How Small Business Taxes Work

Special Tax Treatment

An S corporation, or S corp, is a cross between a corporation and a sole proprietorship/partnership. It basically takes the best of both structures and combines them to offer potentially significant tax savings. Only corporations with fewer than 100 shareholders are eligible to be taxed as S corps (though some businesses, notably those in the field of finance, can never be S corps, regardless of size).


Like a C corporation, an S corp is legal entity. Owners are not personally liable for business debts.

Income Tax

Like a sole proprietorship, partnership or LLC, an S corp is not a separate tax entity, so it does not pay income tax. Profits "pass through" the company to the shareholders, so they are only taxed once. Taxable business income is reported on owners' individual tax returns.

Employment/Self-employment Tax

Owners of S corporations are also employees. They pay themselves wages, and they only pay employment or self-employment taxes on those wages, not on the company's entire profits [source: SBA].

Between single income taxation and wage-based employment/self-employment taxation, the S corp designation can result in real tax savings. Small businesses, depending on how small they actually are, might be eligible for some other tax perks, too, including:

  • A tax credit for company-paid health insurance premiums (for businesses with fewer than 25 full-time employees, averaging less than $50,000 in annual wages) [source: IRS]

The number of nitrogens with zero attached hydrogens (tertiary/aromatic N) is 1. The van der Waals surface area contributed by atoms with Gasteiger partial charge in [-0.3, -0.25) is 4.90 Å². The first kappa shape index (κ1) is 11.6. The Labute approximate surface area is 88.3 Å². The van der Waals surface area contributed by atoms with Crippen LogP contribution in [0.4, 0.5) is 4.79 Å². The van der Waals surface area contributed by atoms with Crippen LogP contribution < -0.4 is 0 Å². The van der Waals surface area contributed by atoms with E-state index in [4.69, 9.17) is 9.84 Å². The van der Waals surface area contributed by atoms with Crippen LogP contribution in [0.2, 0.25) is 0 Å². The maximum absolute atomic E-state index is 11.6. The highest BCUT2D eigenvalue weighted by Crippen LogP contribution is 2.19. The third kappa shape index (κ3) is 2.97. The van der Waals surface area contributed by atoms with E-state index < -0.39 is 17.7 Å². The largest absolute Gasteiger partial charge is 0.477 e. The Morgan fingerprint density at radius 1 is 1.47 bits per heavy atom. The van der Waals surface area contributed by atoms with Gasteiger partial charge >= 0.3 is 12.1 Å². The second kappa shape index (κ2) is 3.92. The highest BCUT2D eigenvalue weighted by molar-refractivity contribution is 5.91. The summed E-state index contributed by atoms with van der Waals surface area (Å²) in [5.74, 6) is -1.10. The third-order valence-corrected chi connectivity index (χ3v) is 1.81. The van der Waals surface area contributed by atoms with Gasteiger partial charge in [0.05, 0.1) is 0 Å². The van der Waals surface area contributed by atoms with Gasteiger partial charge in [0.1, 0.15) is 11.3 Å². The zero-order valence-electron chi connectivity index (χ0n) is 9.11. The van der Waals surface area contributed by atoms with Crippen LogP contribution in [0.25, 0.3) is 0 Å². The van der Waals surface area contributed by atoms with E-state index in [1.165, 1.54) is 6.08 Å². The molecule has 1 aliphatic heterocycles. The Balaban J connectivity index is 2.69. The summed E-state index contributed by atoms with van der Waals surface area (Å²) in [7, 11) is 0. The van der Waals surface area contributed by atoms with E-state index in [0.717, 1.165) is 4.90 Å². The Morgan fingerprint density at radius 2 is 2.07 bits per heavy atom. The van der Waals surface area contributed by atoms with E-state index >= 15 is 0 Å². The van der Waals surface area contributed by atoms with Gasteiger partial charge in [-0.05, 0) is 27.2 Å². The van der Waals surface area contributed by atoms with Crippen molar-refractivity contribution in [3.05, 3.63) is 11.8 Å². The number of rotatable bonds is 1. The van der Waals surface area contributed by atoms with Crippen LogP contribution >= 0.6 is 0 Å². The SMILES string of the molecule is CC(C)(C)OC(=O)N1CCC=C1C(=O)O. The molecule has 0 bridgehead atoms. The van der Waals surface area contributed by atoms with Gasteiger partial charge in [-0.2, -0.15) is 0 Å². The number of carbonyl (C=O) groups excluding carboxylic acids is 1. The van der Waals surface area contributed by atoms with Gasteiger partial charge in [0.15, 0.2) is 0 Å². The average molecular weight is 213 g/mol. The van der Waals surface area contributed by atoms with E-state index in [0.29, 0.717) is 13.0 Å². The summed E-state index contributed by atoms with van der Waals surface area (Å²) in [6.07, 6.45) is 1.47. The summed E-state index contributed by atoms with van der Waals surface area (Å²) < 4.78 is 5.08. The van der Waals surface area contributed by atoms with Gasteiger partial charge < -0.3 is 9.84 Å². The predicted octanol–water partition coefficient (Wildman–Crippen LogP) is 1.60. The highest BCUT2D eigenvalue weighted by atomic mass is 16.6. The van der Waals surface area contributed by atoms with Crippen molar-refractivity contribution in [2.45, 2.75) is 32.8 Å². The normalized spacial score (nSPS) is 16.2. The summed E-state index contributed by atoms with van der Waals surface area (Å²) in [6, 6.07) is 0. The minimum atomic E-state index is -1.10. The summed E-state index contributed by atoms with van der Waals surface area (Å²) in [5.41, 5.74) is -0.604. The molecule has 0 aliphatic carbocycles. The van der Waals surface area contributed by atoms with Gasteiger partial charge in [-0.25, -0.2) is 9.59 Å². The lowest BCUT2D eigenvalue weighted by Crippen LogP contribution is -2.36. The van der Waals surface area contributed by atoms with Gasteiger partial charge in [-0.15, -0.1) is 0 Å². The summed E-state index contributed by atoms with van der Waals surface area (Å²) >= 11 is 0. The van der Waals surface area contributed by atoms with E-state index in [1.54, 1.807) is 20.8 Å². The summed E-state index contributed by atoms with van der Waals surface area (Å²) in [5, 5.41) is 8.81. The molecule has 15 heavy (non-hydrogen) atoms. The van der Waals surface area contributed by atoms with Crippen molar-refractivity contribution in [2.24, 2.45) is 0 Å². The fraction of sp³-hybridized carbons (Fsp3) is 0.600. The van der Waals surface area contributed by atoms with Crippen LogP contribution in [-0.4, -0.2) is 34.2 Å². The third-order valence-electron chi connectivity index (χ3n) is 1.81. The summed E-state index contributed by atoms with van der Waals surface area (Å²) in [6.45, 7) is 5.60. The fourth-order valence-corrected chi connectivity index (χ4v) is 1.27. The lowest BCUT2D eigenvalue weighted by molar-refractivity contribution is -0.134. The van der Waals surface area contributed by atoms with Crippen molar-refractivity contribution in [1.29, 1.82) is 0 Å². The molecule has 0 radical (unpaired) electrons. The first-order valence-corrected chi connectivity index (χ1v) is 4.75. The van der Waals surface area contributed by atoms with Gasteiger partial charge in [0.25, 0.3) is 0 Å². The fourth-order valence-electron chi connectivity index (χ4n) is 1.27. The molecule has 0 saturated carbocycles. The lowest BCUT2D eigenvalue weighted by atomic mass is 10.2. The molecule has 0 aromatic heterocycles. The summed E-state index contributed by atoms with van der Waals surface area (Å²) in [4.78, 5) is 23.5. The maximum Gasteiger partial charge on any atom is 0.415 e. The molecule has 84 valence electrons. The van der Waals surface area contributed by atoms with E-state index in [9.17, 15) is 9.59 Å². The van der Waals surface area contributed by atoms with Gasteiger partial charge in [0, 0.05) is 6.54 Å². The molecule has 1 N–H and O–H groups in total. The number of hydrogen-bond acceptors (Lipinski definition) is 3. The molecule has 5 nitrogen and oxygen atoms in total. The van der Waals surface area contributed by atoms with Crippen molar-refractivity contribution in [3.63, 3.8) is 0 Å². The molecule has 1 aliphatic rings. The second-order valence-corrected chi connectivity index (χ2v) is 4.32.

• Using the cash instead of accrual method of accounting for tracking inventory, so sales count as income when the customer pays, not when the order is placed (for businesses with less than $10 million in annual receipts) [sources: Sherman, IRS]
  • A lower penalty cap for late filing of information returns (forms, not payments): $500,000 compared with $1.5 million for large businesses (for businesses with up to $5 million in annual receipts) [source: IRS]
  • A three-year tax credit for initiating a 401(k) or other retirement plan (for businesses with 100 or fewer employees earning more than $5,000 in the year the plan is first offered) [source: Appleby]

And of course, like any other company a small business is entitled to take deductions that reduce its taxable-income amount. Some deductible expenses are obvious – office supplies, for one. Or tickets to trade shows. But others take a bit more tax savvy.